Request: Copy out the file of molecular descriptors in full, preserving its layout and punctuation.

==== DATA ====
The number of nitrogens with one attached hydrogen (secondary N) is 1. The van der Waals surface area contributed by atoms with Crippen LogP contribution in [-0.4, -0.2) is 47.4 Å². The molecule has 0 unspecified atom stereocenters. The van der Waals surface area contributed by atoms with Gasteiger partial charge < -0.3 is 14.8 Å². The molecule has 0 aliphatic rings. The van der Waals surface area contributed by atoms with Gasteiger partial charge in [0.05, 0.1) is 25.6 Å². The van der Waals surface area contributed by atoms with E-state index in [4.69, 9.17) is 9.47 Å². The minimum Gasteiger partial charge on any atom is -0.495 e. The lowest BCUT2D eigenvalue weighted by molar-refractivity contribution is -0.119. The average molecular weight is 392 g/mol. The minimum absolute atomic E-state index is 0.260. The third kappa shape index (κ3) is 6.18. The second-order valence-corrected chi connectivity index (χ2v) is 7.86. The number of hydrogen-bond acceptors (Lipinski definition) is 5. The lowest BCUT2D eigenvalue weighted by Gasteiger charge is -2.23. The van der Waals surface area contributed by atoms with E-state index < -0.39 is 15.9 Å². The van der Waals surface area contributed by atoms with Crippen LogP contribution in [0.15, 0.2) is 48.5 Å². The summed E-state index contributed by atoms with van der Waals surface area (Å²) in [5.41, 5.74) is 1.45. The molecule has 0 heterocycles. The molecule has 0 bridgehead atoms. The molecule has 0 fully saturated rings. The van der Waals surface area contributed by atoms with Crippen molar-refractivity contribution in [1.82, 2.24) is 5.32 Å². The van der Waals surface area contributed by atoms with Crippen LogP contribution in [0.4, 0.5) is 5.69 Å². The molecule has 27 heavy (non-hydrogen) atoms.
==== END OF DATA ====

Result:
The number of nitrogens with one attached hydrogen (secondary N) is 1. The van der Waals surface area contributed by atoms with Crippen LogP contribution in [-0.4, -0.2) is 47.4 Å². The molecule has 0 unspecified atom stereocenters. The van der Waals surface area contributed by atoms with Gasteiger partial charge < -0.3 is 14.8 Å². The molecule has 0 aliphatic rings. The van der Waals surface area contributed by atoms with Gasteiger partial charge in [0.05, 0.1) is 25.6 Å². The van der Waals surface area contributed by atoms with E-state index in [4.69, 9.17) is 9.47 Å². The minimum Gasteiger partial charge on any atom is -0.495 e. The lowest BCUT2D eigenvalue weighted by molar-refractivity contribution is -0.119. The average molecular weight is 392 g/mol. The minimum absolute atomic E-state index is 0.260. The third kappa shape index (κ3) is 6.18. The second-order valence-corrected chi connectivity index (χ2v) is 7.86. The number of hydrogen-bond acceptors (Lipinski definition) is 5. The lowest BCUT2D eigenvalue weighted by Gasteiger charge is -2.23. The van der Waals surface area contributed by atoms with E-state index < -0.39 is 15.9 Å². The van der Waals surface area contributed by atoms with Crippen LogP contribution in [0.15, 0.2) is 48.5 Å². The summed E-state index contributed by atoms with van der Waals surface area (Å²) in [5.41, 5.74) is 1.45. The molecule has 0 heterocycles. The molecule has 0 bridgehead atoms. The molecule has 0 fully saturated rings. The van der Waals surface area contributed by atoms with Crippen molar-refractivity contribution in [1.82, 2.24) is 5.32 Å². The van der Waals surface area contributed by atoms with Crippen LogP contribution in [0.4, 0.5) is 5.69 Å². The molecule has 27 heavy (non-hydrogen) atoms.